"I know where I must be", shouted Lou Reed, "I must be in hell". Back in 1982 critics hailed The Blue Mask as Lou Reed's comeback from a long period of aimless meandering, but nowadays it tends to be overshadowed by his other comeback record, 1989's New York. After Blue Mask Lou Reed released three anonymous, undistinguished albums that essentially squandered all the critical goodwill he had earned. None of them were a disaster on a par with Dirty Work or Press to Play, or Landing on Water or Never Let Me Down, instead they were just bland non-entities.
Wikipedia's entry on New Sensations is illustrative. "New Sensations is the thirteenth solo album by Lou Reed", it says, and that's all it says, because that's the entire article. Wikipedia isn't generally known for the quality of its writing, but I agree with its assessment of New Sensations. It didn't have to be that way. The 1980s was Lou Reed's for the taking. After years of obscurity The Velvet Underground were hip. But when I think of Lou Reed in the 1980s I think of this famous commercial for Honda scooters, which is a tremendous example of its art but did nothing for Lou Reed (or Honda):
"Waves of Fear" is the high point of The Blue Mask. Here's a written description of Robert Quine's fantastic guitar solo: eww-weee-eww-weee / aaa-aaa-yeee-eee! aaa-aaa-aa-aa-aa-AAAAAAaaaaaAAAAA wwweeeeee! etc it's skronk, baby. It sounds like animals in the forest fed through a guitar amplifier, today we're going to have a look at the Vivitar 28-85mm f/2.8-3.8 MC Auto Variable Focusing zoom lens. It dates from the early 1980s, perhaps the late 1970s. Manual focus, available for all the popular lens mounts of the day. Why did I buy it? It's unusually wide and fast for an old zoom lens, and I wanted to try it out on my Olympus OM-1 film camera.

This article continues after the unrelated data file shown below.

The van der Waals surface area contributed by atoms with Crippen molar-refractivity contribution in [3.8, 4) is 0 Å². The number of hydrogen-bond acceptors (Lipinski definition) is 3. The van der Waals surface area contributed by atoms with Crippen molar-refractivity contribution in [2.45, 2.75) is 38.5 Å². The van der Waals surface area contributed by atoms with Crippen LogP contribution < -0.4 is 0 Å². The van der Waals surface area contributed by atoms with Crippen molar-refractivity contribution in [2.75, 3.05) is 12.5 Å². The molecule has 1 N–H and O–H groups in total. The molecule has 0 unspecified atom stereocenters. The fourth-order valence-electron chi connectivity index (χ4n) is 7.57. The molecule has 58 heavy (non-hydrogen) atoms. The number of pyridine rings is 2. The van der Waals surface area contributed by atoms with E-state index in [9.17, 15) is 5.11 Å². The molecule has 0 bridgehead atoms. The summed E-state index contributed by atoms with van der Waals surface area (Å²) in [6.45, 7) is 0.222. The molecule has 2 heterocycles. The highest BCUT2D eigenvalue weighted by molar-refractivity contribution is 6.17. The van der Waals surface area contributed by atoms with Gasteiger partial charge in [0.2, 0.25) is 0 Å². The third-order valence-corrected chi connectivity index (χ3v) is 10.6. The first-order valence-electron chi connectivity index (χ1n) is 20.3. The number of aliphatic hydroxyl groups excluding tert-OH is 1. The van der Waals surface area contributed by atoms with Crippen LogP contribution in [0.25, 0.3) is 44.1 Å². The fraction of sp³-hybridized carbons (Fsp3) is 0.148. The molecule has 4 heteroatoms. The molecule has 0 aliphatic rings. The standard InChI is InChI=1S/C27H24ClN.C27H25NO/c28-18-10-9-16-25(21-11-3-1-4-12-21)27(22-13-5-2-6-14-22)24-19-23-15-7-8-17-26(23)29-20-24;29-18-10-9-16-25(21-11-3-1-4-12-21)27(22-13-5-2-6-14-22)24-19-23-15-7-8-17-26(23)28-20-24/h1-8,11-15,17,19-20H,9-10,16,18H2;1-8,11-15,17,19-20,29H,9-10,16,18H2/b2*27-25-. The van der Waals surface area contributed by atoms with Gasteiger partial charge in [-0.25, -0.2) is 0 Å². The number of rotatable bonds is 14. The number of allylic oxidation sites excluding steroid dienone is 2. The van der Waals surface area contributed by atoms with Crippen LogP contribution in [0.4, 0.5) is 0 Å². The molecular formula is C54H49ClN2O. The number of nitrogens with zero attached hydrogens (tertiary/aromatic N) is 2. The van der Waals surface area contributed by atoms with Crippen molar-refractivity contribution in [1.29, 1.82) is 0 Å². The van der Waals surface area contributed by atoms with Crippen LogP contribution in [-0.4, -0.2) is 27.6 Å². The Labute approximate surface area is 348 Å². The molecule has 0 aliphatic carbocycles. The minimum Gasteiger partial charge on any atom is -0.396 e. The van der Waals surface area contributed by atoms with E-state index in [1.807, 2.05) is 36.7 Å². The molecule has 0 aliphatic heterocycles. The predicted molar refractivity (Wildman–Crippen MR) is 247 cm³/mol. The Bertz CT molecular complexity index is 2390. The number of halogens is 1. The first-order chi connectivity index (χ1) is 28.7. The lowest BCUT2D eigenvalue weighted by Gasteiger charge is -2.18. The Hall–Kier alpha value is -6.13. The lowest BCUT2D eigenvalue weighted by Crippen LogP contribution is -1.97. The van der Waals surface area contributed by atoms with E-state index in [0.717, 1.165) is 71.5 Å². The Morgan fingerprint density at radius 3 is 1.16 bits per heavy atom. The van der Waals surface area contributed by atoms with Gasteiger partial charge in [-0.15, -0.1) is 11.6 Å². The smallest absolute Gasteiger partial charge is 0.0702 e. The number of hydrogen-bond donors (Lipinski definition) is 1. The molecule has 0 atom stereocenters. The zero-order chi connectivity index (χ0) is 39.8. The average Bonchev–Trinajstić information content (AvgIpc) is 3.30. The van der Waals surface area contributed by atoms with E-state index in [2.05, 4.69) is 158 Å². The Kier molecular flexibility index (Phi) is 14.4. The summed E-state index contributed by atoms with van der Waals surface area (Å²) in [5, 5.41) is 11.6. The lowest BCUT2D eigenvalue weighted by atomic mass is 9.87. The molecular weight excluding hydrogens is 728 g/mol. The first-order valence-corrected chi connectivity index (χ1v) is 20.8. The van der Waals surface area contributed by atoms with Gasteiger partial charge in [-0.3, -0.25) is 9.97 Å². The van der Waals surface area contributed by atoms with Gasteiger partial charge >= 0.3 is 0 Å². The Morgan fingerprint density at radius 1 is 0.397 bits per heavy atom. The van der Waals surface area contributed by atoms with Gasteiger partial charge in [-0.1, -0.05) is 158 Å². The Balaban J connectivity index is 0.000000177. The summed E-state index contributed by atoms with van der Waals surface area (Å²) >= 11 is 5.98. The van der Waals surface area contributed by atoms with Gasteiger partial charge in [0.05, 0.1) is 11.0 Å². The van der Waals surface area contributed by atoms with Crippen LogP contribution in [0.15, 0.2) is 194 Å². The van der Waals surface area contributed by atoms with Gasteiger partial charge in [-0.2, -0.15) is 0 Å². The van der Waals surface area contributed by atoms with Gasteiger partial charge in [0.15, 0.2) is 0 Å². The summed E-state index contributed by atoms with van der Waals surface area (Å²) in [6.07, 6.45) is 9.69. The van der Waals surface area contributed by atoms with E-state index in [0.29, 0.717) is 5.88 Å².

It's a big lens. The purple multicoating was typical of Vivitar lenses. As was the fashion back then it has a complicated load of multi-coloured numbers and lines that indicate something or other.
Mine is for the Olympus OM system. Most of the pictures in this post were taken ages ago with an Olympus OM-1 but I've also used it on a Canon 5D MkII with an adapter. It's a big heavy metal lens with a one-touch mechanism. You push it forwards to zoom in, pull back to zoom out, twist to focus, and as you focus it zooms a little bit and the control ring moves quite a lot. It's awkward.